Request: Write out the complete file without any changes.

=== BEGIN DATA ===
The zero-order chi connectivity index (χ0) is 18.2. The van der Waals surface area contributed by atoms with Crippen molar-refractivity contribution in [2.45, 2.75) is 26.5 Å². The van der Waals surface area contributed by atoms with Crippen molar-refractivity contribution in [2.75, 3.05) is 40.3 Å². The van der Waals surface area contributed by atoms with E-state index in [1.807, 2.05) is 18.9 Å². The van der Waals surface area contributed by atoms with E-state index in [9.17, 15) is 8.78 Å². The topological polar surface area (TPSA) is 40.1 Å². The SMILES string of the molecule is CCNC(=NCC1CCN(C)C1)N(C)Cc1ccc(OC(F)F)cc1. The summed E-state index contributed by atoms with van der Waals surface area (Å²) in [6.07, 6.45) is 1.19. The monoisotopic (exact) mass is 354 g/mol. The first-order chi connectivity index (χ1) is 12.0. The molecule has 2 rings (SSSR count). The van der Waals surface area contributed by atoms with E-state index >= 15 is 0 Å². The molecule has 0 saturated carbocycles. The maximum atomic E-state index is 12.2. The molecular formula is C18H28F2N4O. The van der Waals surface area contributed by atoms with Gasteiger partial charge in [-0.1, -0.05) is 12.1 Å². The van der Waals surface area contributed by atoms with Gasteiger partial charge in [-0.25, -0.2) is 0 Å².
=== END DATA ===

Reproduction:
The zero-order chi connectivity index (χ0) is 18.2. The van der Waals surface area contributed by atoms with Crippen molar-refractivity contribution in [2.45, 2.75) is 26.5 Å². The van der Waals surface area contributed by atoms with Crippen molar-refractivity contribution in [2.75, 3.05) is 40.3 Å². The van der Waals surface area contributed by atoms with E-state index in [1.807, 2.05) is 18.9 Å². The van der Waals surface area contributed by atoms with E-state index in [9.17, 15) is 8.78 Å². The topological polar surface area (TPSA) is 40.1 Å². The SMILES string of the molecule is CCNC(=NCC1CCN(C)C1)N(C)Cc1ccc(OC(F)F)cc1. The summed E-state index contributed by atoms with van der Waals surface area (Å²) in [6.07, 6.45) is 1.19. The monoisotopic (exact) mass is 354 g/mol. The first-order chi connectivity index (χ1) is 12.0. The molecule has 2 rings (SSSR count). The van der Waals surface area contributed by atoms with E-state index >= 15 is 0 Å². The molecule has 0 saturated carbocycles. The maximum atomic E-state index is 12.2. The molecular formula is C18H28F2N4O. The van der Waals surface area contributed by atoms with Gasteiger partial charge in [-0.1, -0.05) is 12.1 Å². The van der Waals surface area contributed by atoms with Gasteiger partial charge in [-0.25, -0.2) is 0 Å².